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Snowflake Design Because in Architecture the Answer is Usually "It Depends"

Unless you've developed a one-off application, you're more than likely going to need to need to branch. In this post, I'll point you to some great documentation on how to decide on what your branching strategy should be. I will leave it to you to decide what meets your needs. In my last post I mentioned how I typically structure my source code repository no matter whether I use TFS/Subversion/etc and I'll assume you're using a structure similar to that one.

My one recommendation is to branch judiciously, meaning branch only when needed. Branching provides isolation at the cost of maintenance and merging. Depending on how long you go between merges, this can become a dreadful experience. I would suggest to merge at least once a week so that you feel the pain little by little instead of at the very end.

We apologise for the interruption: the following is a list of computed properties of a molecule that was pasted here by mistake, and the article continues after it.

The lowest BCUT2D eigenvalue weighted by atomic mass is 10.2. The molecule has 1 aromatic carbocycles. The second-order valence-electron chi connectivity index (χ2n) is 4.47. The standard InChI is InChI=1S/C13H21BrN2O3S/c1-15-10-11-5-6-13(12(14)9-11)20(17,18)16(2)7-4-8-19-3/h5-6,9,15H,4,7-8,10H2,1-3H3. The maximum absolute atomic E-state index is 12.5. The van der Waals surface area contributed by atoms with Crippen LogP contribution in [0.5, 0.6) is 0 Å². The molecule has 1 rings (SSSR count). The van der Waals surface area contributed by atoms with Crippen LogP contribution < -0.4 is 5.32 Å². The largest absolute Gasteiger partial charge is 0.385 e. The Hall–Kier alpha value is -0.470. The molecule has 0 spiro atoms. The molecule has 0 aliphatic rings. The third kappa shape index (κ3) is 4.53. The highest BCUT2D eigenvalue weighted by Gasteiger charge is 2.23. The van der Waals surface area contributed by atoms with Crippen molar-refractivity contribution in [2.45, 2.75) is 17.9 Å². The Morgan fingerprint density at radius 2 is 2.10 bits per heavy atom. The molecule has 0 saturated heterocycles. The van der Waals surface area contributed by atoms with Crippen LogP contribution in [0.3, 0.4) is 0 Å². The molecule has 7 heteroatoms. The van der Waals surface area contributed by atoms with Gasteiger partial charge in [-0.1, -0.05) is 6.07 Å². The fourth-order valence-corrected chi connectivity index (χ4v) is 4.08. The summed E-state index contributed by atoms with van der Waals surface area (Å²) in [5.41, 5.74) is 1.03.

The VSTS Rangers team has some good advice in CodePlex http://tfsbranchingguideii.codeplex.com/ that has been divided into Basic, Standard, and Advanced branching plans. Here's a quick rundown, but I will not cover everything the guide goes through, so I highly recommend the various guides available at codeplex.

Basic Plan

Gives you the ability to support concurrent development (whether its by team/feature) having a stable main branch and a release branch for shipping bug fixes. Useful if you only do version releases.

Standard Plan

Adds to the basic plan the ability to also support for service packs.

- These service pack branches would go in the maintenance folder from the structure I use and older releases would go in the safekeeping folder.

Advanced Plan

Adds to the basic and standard plan by adding support for having hot fixes as a formal type of release.

- These hot fix branches would also go in the maintenance folder and older releases would go in the safekeeping folder.

When you check out the CodePlex project, make sure you download the drawings zip file it has a great poster that provides some walkthroughs.

Posted on Wednesday, December 23, 2009 9:30 PM | Back to top

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